Tracking progesterone receptor-mediated actions in breast cancer

Research output: Contribution to journalReview articlepeer-review

61 Scopus citations


Ovarian steroid hormones contribute to breast cancer initiation and progression primarily through the actions of their nuclear transcription factors, the estrogen receptor alpha (ERα) and progesterone receptors (PRs). These receptors are important drivers of the luminal A and B subtypes of breast cancer, where estrogen-blocking drugs have been effective endocrine therapies for patients with these tumors. However, many patients do not respond, or become resistant to treatment. When endocrine therapies fail, the luminal subtypes of breast cancer are more difficult to treat because these subtypes are among the most heterogeneous in terms of mutation diversity and gene expression profiles. Recent evidence suggests that progestin and PR actions may be important drivers of luminal breast cancers. Clinical trial data has demonstrated that hormone replacement therapy with progestins drives invasive breast cancer and results in greater mortality. PR transcriptional activity is dependent upon cross-talk with growth factor signaling pathways that alter PR phosphorylation, acetylation, or SUMOylation as mechanisms for regulating PR target gene selection required for increased cell proliferation and survival. Site-specific PR phosphorylation is the primary driver of gene-selective PR transcriptional activity. However, PR phosphorylation and heightened transcriptional activity is coupled to rapid PR protein degradation; the range of active PR detected in tumors is likely to be dynamic. Thus, PR target gene signatures may provide a more accurate means of tracking PR's contribution to tumor progression rather than standard clinical protein-based (IHC) assays. Further development of antiprogestin therapies should be considered alongside antiestrogens and aromatase inhibitors.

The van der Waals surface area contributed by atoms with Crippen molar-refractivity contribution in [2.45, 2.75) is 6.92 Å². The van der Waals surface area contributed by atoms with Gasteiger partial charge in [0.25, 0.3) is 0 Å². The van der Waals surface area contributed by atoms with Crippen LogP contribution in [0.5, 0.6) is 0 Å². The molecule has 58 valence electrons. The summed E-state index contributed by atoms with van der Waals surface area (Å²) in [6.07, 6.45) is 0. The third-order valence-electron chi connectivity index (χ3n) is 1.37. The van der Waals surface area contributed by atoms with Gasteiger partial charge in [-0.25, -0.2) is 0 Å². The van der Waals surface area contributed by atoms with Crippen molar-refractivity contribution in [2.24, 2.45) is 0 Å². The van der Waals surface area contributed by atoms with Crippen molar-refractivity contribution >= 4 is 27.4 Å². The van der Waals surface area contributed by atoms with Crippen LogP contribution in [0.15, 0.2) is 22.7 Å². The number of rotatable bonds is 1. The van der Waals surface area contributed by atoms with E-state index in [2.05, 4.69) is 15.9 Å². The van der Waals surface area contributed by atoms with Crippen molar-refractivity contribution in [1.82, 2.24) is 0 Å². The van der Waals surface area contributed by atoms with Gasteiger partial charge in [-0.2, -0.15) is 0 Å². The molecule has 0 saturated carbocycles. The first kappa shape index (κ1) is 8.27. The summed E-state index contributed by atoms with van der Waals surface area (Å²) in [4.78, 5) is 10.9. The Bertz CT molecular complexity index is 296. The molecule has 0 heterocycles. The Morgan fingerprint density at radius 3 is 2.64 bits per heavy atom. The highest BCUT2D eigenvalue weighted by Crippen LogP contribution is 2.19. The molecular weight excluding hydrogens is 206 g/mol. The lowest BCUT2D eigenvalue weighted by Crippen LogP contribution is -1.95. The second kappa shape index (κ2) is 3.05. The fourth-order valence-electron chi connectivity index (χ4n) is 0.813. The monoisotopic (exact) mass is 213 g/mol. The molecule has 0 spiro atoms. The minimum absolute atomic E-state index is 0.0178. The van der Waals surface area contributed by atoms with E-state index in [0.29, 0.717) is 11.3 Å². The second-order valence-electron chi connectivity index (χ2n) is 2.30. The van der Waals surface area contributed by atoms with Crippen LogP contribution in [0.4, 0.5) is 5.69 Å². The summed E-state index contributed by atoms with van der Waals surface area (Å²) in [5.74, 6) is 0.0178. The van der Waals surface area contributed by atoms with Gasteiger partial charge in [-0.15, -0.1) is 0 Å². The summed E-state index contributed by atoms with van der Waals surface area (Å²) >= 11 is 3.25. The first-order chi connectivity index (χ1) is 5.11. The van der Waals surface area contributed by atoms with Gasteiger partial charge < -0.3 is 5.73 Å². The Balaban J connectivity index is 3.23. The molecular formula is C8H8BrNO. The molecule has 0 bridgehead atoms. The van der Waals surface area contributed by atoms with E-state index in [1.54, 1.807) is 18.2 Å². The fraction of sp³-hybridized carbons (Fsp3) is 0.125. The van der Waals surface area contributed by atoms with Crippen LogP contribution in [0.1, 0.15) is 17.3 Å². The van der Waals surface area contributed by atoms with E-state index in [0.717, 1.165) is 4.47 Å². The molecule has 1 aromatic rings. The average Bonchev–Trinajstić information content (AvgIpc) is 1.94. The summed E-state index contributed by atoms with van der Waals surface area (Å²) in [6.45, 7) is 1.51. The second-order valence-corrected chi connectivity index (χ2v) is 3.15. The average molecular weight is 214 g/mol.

Original languageEnglish (US)
Pages (from-to)114-125
Number of pages12
JournalPharmacology and Therapeutics
Issue number1
StatePublished - Apr 2014

Bibliographical note

Funding Information:
This work was supported by the National Institutes of Health grant number R01 CA123763 (formerly R01 DK5382) and R01 CA159712 (to C.A.L), P30 CA077598 , and the Department of Defense Breast Cancer Research Program grant number BC093529 (to T.P.K.).


  • Antiprogestins
  • Estrogen receptor (ER)
  • Gene expression
  • Phosphorylation
  • Progesterone receptor (PR)
  • SUMOylation


Dive into the research topics of 'Tracking progesterone receptor-mediated actions in breast cancer'. Together they form a unique fingerprint.

Cite this